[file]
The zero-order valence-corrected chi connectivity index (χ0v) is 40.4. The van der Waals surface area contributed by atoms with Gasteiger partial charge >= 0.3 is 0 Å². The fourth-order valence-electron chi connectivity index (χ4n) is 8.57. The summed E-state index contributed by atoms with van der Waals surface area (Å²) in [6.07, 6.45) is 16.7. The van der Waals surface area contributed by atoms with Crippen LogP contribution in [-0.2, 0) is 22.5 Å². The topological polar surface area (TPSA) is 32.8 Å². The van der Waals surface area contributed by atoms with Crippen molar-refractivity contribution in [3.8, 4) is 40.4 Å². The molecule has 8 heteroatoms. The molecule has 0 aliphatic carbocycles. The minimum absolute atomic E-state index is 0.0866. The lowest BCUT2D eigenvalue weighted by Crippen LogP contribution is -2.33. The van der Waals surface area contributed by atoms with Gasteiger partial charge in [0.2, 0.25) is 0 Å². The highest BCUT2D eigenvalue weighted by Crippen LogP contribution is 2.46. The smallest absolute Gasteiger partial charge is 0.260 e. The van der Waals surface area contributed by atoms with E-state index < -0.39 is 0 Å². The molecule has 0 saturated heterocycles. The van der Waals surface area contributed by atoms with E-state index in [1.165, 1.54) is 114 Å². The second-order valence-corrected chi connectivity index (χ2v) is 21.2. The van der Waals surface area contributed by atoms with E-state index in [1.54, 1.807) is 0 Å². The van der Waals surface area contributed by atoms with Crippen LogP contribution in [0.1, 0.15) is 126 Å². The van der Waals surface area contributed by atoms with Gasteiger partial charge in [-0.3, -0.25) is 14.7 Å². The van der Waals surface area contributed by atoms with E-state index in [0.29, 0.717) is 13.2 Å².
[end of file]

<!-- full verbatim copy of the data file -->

The zero-order valence-corrected chi connectivity index (χ0v) is 40.4. The van der Waals surface area contributed by atoms with Gasteiger partial charge >= 0.3 is 0 Å². The fourth-order valence-electron chi connectivity index (χ4n) is 8.57. The summed E-state index contributed by atoms with van der Waals surface area (Å²) in [6.07, 6.45) is 16.7. The van der Waals surface area contributed by atoms with Crippen LogP contribution in [-0.2, 0) is 22.5 Å². The topological polar surface area (TPSA) is 32.8 Å². The van der Waals surface area contributed by atoms with Crippen molar-refractivity contribution in [3.8, 4) is 40.4 Å². The molecule has 8 heteroatoms. The molecule has 0 aliphatic carbocycles. The minimum absolute atomic E-state index is 0.0866. The lowest BCUT2D eigenvalue weighted by Crippen LogP contribution is -2.33. The van der Waals surface area contributed by atoms with Gasteiger partial charge in [0.2, 0.25) is 0 Å². The highest BCUT2D eigenvalue weighted by Crippen LogP contribution is 2.46. The smallest absolute Gasteiger partial charge is 0.260 e. The van der Waals surface area contributed by atoms with E-state index < -0.39 is 0 Å². The molecule has 0 saturated heterocycles. The van der Waals surface area contributed by atoms with E-state index in [1.165, 1.54) is 114 Å². The second-order valence-corrected chi connectivity index (χ2v) is 21.2. The van der Waals surface area contributed by atoms with E-state index in [1.54, 1.807) is 0 Å². The van der Waals surface area contributed by atoms with Crippen LogP contribution in [0.1, 0.15) is 126 Å². The van der Waals surface area contributed by atoms with Gasteiger partial charge in [-0.3, -0.25) is 14.7 Å². The van der Waals surface area contributed by atoms with E-state index in [0.29, 0.717) is 13.2 Å².